Microsoft’s Edge browser has a new research tool called Collections that addresses a task as old as the World Wide Web: collecting and archiving content for later review. This task has traditionally been accomplished by everything from the traditional browser bookmark, to note-taking apps, and now Collections.
At Microsoft’s Build developer conference on Monday, executives showed off how Collections will work. Collections allows you to save webpages and snippets of information inside of a Collection tab on the right-hand rail. If you’re planning a trip or researching a new purchase, Collections may be for you.
What makes it different, though, is that you can export your Collection to Word or Excel, and Microsoft will add a bit of intelligence to make it even more useful: citations within Word, or automated formatting within Excel.
Divya Kumar, a group product marketing manager at Microsoft, showed what you’ll end up with: a Word document where a text snippet is referenced with an auto-generated bookmark at the end of the text. Even better was a collection of camera reviews, which Excel auto-organized into a chart divided by name, rating, and price using the built-in metadata.
“[Collections] helps us organize, share, and collect content more efficiently,” Kumar said, part of a demonstration during chief executive Satya Nadella’s keynote address that opened Build.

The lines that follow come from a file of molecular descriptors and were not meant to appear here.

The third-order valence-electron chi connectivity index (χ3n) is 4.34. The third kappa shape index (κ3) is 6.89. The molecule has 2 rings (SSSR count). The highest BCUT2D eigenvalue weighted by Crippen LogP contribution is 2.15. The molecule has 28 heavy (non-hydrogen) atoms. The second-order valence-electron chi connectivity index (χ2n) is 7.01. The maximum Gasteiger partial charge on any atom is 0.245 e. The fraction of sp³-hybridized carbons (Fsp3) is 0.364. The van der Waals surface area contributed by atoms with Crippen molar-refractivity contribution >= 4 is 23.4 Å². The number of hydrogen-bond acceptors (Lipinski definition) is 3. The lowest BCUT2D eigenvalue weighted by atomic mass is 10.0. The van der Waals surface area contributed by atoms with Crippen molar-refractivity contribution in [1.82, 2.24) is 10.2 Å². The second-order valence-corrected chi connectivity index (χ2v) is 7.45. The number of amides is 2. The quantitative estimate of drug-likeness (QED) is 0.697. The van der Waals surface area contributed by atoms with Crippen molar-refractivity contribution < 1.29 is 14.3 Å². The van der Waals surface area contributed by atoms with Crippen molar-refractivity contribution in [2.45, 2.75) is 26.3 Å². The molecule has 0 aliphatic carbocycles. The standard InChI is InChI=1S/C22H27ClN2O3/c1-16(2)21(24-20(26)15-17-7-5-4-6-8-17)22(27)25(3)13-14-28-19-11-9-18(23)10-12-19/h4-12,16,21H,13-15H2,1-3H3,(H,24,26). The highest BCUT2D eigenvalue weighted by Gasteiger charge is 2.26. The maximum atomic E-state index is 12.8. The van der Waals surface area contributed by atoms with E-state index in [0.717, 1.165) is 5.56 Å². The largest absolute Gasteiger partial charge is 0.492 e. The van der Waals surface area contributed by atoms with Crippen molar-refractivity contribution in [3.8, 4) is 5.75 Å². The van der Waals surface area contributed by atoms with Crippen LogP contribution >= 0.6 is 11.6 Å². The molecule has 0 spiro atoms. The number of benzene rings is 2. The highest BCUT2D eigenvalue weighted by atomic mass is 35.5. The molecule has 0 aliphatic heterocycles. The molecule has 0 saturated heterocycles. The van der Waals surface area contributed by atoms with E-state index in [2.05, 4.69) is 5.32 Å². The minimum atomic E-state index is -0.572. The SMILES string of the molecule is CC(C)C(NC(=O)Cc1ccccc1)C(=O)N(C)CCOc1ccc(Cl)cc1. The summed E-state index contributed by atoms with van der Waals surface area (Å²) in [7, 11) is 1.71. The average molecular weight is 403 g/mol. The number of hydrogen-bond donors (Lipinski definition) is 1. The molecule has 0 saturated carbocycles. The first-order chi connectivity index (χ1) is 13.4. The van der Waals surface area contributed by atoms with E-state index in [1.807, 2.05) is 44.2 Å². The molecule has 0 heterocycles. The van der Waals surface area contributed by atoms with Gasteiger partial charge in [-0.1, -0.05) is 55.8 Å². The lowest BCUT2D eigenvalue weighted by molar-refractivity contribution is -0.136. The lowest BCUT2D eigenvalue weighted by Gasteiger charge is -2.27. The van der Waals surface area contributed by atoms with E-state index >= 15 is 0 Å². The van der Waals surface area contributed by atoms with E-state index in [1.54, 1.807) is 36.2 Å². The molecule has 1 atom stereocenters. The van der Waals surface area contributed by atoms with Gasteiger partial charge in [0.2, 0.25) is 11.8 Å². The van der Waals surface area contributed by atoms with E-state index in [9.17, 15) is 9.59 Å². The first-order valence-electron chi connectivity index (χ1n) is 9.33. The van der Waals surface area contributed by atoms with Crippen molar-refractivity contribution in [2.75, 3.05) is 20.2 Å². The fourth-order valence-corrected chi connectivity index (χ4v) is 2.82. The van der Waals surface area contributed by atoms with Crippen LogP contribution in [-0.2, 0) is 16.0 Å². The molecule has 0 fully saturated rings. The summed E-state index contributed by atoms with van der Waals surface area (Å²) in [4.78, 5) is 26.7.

Collections is part of the revamped Edge browser being shown off at Build, which is built upon the Chromium open-source rendering engine that powers Google Chrome. In fact, based upon what Microsoft showed off at Build, it appears Microsoft is using its new browser as a “do-over” of sorts for what elements should be a in a web browser, period.
For example, Collections opens from the upper right, where Microsoft’s Favorites and Sharing icons reside. Clicking Collections opens up the right rail, where there’s an option to start a new collection. Each collection is represented by primary images representing the collection: pictures of a vacation destination, for example, or conference photos.
From there, constructing a Collection appears fairly simple. First, you select a name for the Collection, then start adding data: a text snippet or image. (It appears that you can also simply drag over the URL of a webpage, though that wasn’t demonstrated.) When the Collection is complete it can be saved or shared. It can also be exported to Word or Excel, which is where Edge formats the data if it can.
Microsoft hasn’t said when Collections will arrive within Edge, but it appears that it will happen sooner rather than later. If so, you’ll gain another tool to research items on the web.